This has been reported in “The Philadelphia Inquirer,” has been reported by Knight Ridder.  And that is actually planting false stories.  Jonathan Landay had a very good piece on this today.  Actually, purposely putting in false stories about what is going on in Iraq.  And of course the tragedy for the Iraqi people is that they see what's happening on the ground, and they look at a press and they say, why isn't it reflecting what is happening here? 

YORK:  The reports I've seen on this is that they were accurate, but one-sided.  Which is, they should include all sides, but that's a tradition we see in many American news reports.

MATTHEWS:  The news around the street, going to both of you.  Dispute here in America now, and we're trying to find this out, the objective fact here.  It's not about propaganda.  We want to know, how well are we doing in training the Iraqi security forces over there, so we can go home.  And let them defend their own government.

And the question now, as we have the chairman of the Joint Chiefs, Peter Pace, putting out a statement today, that people like George Casey, the Army Chief of Staff, has been making it too high a standard for these Iraqis, saying they're not doing as well as they should, when in fact, he says, just get the standard down a little, and they'll look better.  We're having a dispute among the very highest level of our military over whether we've trained anybody over there.

YORK:  Well, not completely over whether we've trained anybody, but...

MATTHEWS:  ... sufficient to defend the country.

YORK:  The president brought that very thing up yesterday in the speech in Annapolis, and he said that we all remember the incidents when the Iraqis just ran away from battle.  But there has been a dispute over how many battalions, battalion being 350-800 people: how many of them are ready to go? I mean, the president yesterday...

MATTHEWS:  ... do they look like soldiers when they march around?  They don't look like people doing something by the hour, they're getting paid to do it?

YORK:  When you see them in a pickup truck in irregular uniform, no, they don't look like American soldiers.

MATTHEWS:  They look like those dazed guys.

YORK:  It's another part of the world.

MATTHEWS:  No, but they look like they're kind of dazed and disinterested.  When you look at these guys, they don't look like crack outfits.  At least, what they're putting on television.

YORK:  Well, they're not crack outfits.  But on the other hand, these are people who could be killed by doing this. 

MATTHEWS:  Oh, I understand that.  But they're getting paid, too.

YORK:  And they know that.  So they made a certain decision.

MATTHEWS:  They're getting three squares out of this, too.  It's isn't completely volunteer work.

YORK:  But it's a dangerous decision to make.

MATTHEWS:  Yes, it is, based upon a lot of factors, like pay.

YORK:  Well, American contractors do the same thing. 

MATTHEWS:  I know, but we'll wait to see.  But this is interesting.  When George Casey is fighting with Peter Pace, the highest levels of our military whether we have any standards at all or not, over this.  It's fascinating.  It's probably a lot more important than this propaganda story.

Amy Goodman, thank you for joining us, Byron York.  When we return, President Bush is about to light the National Christmas Tree in Washington.  We'll take you there when we return.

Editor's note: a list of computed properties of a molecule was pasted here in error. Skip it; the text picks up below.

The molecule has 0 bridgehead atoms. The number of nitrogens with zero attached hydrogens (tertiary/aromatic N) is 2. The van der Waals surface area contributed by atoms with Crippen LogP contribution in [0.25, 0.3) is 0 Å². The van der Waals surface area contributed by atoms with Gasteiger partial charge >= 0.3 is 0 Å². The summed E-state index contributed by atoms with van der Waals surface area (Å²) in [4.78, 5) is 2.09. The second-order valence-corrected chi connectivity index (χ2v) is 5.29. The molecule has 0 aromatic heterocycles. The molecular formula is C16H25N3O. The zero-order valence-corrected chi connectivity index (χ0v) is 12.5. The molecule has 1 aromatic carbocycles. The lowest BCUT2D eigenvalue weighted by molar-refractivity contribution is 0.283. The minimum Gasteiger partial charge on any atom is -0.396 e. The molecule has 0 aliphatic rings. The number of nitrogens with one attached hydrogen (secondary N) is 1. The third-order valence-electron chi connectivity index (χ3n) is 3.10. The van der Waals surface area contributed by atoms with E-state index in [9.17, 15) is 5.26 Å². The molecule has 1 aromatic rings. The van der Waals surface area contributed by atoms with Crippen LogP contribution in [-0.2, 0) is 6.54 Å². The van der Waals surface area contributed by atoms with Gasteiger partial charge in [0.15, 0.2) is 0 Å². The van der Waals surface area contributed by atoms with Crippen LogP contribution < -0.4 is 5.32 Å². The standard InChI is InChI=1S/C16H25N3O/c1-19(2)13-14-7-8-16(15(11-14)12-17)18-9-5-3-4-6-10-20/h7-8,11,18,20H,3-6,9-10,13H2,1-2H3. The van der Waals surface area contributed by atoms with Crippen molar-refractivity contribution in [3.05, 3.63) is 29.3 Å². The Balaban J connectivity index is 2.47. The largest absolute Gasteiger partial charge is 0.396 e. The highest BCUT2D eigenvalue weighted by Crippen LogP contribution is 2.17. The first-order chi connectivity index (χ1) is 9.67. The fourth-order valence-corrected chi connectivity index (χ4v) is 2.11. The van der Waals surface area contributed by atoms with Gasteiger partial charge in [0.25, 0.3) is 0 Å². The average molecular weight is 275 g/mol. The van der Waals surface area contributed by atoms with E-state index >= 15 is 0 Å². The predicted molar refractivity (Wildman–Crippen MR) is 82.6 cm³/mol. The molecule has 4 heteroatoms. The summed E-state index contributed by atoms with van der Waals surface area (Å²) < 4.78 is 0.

UNIDENTIFIED MALE:  Ladies and gentlemen, please welcome now the chairman of the board of the Christmas Pageant of Peace, Peter F. Nostrand.



MATTHEWS:  Welcome back to HARDBALL.  President Bush is taking part in the Christmas Pageant of Peace at the White House and he's about to light the National Christmas Tree.  Let's listen to the president.

GEORGE W. BUSH, PRESIDENT OF THE UNITED STATES:  As an expression of our hope for peace and happiness in this Christmas season, we light the National Christmas Tree.  Jackie , Melissa and Jenna Kantor of Bethesda are with us here.  They started Project Backpack to give children displaced by Hurricane Katrina new backpacks filled with books and toys and school supplies.

These girls are an example of the compassion that is found in the hearts and souls of Americans everywhere.  And they have shown how much good can be done when we reach out to help a neighbor in need.  And so Laura and I now invite them to join us to turn on the lights.  And would you help on these lights as well, by counting down, five, four, three, two, one.


MATTHEWS:  I'm going to have to drive by there tonight, Byron.  Are you going to by there on the way home?  I'm going by.  You know, what did you make of the fact that the Congress, which has its own Christmas tree, has decided to call it, no longer the holiday tree, which they got into in the '90s, but they call it by its name, the Christmas tree.

YORK:  This has been a big fight.  Sort of amongst the ideological journals and in the bloggers, this diminishment of the word, Christmas.  And thinks that are clearly devoted to Christmas.

MATTHEWS:  I mean, the holiday, by the way on our national calendar, says Christmas Day, 25th of December.  It's not hiding it.

YORK:  It does indeed.  And so Dennis Hastert, just a couple of days ago, decided to overturn this change to the national holiday tree.

MATTHEWS:  To make it a Christmas tree again.

YORK:  Which by the way, has been getting bigger, and bigger, and bigger.  It's 80-feet tall this time.

MATTHEWS:  Well, I think we can each appreciate each others' religious traditions and Christmas is not X-mas, it's Christmas.  Anyway, thank you Byron York.  HARDBALL returns tomorrow at five and seven Eastern.  Right now it's time for “THE ABRAMS REPORT” with Dan.